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CHARLESTON — In the West Virginia Legislature, approximately a dozen motions — ranging from the procedural to matters as significant as impeachment of an elected official or expulsion of a senator or delegate — require two-thirds votes for passage.

In many years, that requires the majority party to reach across the aisle to draw bipartisan support in order to reach 67 votes in the House of Delegates and 23 in the Senate. For the next two years, Republican supermajorities, if they hang together, will have enough votes to adopt those motions without Democratic support.

“The only rule they would not have the ability to suspend is the constitutional rule requiring bills to be read on three separate days,” said House of Delegates Clerk Steve Harrison. That motion requires a four-fifths majority vote.

“There are several different procedures that require either two-thirds elected or two-thirds present votes,” he added.

As compiled by Harrison’s staff and Senate parliamentarian Jake Nichols, motions requiring two-thirds votes for adoption include:

  • Impeachment (two-thirds vote needed for conviction in the Senate): In 2018, the House impeached four Supreme Court justices. Only one of the cases went to trial in the Senate, made up at the time of 22 Republicans and 12 Democrats. Senators voted 32-1 against impeachment of Justice Beth Walker, but adopted a resolution publicly censuring her.
  • Expelling a member of the House or Senate: Last year, 29 Republican delegates introduced a motion to expel Del. Mike Caputo, D-Marion, after he kicked open a chamber door in a fit of anger over an anti-Muslim display that was part of GOP Day activities outside of House chambers. Ultimately, 24 Republicans sided with the House’s 41 Democrat members in moving to table the expulsion motion o
  • n a 65-35 vote.
  • Adoption of a joint resolution to put a constitutional amendment referendum on the ballot: In recent years, Republicans have advocated for an amendment to repeal or reduce property taxes on business inventory and equipment, but because of Democratic opposition in the House, have lacked the 67 passage votes needed to adopt the resolution.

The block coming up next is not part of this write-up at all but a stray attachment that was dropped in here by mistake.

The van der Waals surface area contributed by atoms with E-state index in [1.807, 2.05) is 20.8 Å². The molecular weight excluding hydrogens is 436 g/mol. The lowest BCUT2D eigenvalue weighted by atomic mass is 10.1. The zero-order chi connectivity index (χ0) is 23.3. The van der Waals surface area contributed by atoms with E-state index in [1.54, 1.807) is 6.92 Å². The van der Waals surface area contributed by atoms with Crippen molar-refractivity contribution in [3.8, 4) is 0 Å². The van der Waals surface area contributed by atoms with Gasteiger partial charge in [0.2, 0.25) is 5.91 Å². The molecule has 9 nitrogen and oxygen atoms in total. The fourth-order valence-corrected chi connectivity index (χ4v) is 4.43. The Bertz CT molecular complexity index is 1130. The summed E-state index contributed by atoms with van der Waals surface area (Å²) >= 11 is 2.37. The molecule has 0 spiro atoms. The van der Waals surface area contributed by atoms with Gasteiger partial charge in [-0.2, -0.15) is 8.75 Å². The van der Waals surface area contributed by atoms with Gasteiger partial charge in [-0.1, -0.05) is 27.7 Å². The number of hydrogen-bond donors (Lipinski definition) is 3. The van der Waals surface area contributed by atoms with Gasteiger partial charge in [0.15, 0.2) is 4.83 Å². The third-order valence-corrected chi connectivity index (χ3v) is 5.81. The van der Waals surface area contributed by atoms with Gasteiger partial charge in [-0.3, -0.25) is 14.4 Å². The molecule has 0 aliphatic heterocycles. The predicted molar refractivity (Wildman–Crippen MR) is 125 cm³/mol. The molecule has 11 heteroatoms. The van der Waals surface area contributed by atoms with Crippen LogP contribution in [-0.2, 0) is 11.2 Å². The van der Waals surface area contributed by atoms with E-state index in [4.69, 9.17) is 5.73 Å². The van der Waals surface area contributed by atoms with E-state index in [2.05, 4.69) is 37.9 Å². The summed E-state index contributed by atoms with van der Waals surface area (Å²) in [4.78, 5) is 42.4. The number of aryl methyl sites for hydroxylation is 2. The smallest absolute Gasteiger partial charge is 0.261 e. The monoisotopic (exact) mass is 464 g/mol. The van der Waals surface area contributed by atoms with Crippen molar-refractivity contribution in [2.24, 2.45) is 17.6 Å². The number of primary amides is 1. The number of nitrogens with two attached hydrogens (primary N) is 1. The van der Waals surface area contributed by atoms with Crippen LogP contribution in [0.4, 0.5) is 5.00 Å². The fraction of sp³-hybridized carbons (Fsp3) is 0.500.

• Overriding guberna
  • torial vetoes of the budget bill: Overriding vetoes of other bills requires only a simple majority vote, but the annual state spending plan requires a two-thirds vote to override. The budget bill is also the only legislation subject to line-item vetoes by the governor.

Two-thirds majority votes are also required to make the effective dates of passed bills any date other than 90 days from passage, to introduce bills after the 41st day of the regular session (Senate) or 50th day (House) and to take up conference committee reports for immediate consideration.

Over the years, supermajorities in the House and Senate have not been particularly uncommon, nor do they assure that majority parties will reach consensus among members on key issues.

Democrats held supermajorities in the House from 1975 to 2011 and in the Senate from 1957 to 2004 and 2007 to 2014. In the 1989 and 1990 regular sessions, Donna Boley of Pleasants was the lone Republican in the Senate. She was re-elected to a 10th term Tuesday.

West Virginians last elected Republican supermajorities to the House and Senate in 1928, but replaced them with Democratic supermajorities in both houses in 1930, after the nation plunged into Depression, beginning in 1929.

Democrats controlled the Legislature for the next 84 years before Republicans won House and Senate majorities in 2014.

Reach Phil Kabler at philk@wvgazettemail.com, 304-348-1220 or follow @PhilKabler on Twitter.